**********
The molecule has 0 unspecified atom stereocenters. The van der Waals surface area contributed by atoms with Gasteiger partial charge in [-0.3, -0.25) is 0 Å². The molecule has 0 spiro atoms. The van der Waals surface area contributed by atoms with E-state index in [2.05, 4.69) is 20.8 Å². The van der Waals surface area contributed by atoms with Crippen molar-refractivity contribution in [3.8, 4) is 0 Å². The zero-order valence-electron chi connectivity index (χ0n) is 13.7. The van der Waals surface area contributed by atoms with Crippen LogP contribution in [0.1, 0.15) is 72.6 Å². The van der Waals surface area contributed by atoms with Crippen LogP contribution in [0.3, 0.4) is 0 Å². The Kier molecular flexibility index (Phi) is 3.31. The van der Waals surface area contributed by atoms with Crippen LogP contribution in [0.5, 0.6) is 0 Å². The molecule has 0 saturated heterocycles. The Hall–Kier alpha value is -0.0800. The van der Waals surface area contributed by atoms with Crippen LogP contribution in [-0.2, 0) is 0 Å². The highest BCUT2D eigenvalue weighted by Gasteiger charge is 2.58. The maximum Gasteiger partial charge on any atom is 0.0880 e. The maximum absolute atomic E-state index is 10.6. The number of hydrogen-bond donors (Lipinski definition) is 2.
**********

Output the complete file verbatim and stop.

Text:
The molecule has 0 unspecified atom stereocenters. The van der Waals surface area contributed by atoms with Gasteiger partial charge in [-0.3, -0.25) is 0 Å². The molecule has 0 spiro atoms. The van der Waals surface area contributed by atoms with E-state index in [2.05, 4.69) is 20.8 Å². The van der Waals surface area contributed by atoms with Crippen molar-refractivity contribution in [3.8, 4) is 0 Å². The zero-order valence-electron chi connectivity index (χ0n) is 13.7. The van der Waals surface area contributed by atoms with Crippen LogP contribution in [0.1, 0.15) is 72.6 Å². The van der Waals surface area contributed by atoms with Crippen LogP contribution in [0.3, 0.4) is 0 Å². The Kier molecular flexibility index (Phi) is 3.31. The van der Waals surface area contributed by atoms with Crippen LogP contribution in [0.5, 0.6) is 0 Å². The molecule has 0 saturated heterocycles. The Hall–Kier alpha value is -0.0800. The van der Waals surface area contributed by atoms with Crippen LogP contribution in [-0.2, 0) is 0 Å². The highest BCUT2D eigenvalue weighted by Gasteiger charge is 2.58. The maximum Gasteiger partial charge on any atom is 0.0880 e. The maximum absolute atomic E-state index is 10.6. The number of hydrogen-bond donors (Lipinski definition) is 2.